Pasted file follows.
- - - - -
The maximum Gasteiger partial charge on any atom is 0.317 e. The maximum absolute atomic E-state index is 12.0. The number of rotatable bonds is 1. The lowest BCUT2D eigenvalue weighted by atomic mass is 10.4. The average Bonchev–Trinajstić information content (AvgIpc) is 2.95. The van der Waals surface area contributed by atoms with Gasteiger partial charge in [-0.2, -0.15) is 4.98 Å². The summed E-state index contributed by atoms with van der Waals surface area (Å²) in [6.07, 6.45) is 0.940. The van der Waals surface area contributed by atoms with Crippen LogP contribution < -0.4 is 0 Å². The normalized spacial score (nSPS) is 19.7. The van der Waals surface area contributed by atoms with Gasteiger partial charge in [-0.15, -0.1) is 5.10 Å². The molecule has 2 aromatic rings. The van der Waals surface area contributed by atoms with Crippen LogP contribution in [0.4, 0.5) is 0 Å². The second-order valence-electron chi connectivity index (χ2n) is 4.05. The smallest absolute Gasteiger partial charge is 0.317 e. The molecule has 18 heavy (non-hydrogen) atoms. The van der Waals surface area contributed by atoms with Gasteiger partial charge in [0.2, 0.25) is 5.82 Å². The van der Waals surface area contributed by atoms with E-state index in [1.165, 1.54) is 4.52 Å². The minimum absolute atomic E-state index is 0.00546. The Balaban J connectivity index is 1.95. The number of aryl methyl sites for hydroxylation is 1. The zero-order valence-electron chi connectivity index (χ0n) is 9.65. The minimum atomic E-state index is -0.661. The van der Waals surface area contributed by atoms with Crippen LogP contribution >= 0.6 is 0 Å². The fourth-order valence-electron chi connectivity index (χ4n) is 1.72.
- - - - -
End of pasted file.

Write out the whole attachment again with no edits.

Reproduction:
The maximum Gasteiger partial charge on any atom is 0.317 e. The maximum absolute atomic E-state index is 12.0. The number of rotatable bonds is 1. The lowest BCUT2D eigenvalue weighted by atomic mass is 10.4. The average Bonchev–Trinajstić information content (AvgIpc) is 2.95. The van der Waals surface area contributed by atoms with Gasteiger partial charge in [-0.2, -0.15) is 4.98 Å². The summed E-state index contributed by atoms with van der Waals surface area (Å²) in [6.07, 6.45) is 0.940. The van der Waals surface area contributed by atoms with Crippen LogP contribution < -0.4 is 0 Å². The normalized spacial score (nSPS) is 19.7. The van der Waals surface area contributed by atoms with Gasteiger partial charge in [-0.15, -0.1) is 5.10 Å². The molecule has 2 aromatic rings. The van der Waals surface area contributed by atoms with Crippen LogP contribution in [0.4, 0.5) is 0 Å². The second-order valence-electron chi connectivity index (χ2n) is 4.05. The smallest absolute Gasteiger partial charge is 0.317 e. The molecule has 18 heavy (non-hydrogen) atoms. The van der Waals surface area contributed by atoms with Gasteiger partial charge in [0.2, 0.25) is 5.82 Å². The van der Waals surface area contributed by atoms with E-state index in [1.165, 1.54) is 4.52 Å². The minimum absolute atomic E-state index is 0.00546. The Balaban J connectivity index is 1.95. The number of aryl methyl sites for hydroxylation is 1. The zero-order valence-electron chi connectivity index (χ0n) is 9.65. The minimum atomic E-state index is -0.661. The van der Waals surface area contributed by atoms with Crippen LogP contribution >= 0.6 is 0 Å². The fourth-order valence-electron chi connectivity index (χ4n) is 1.72.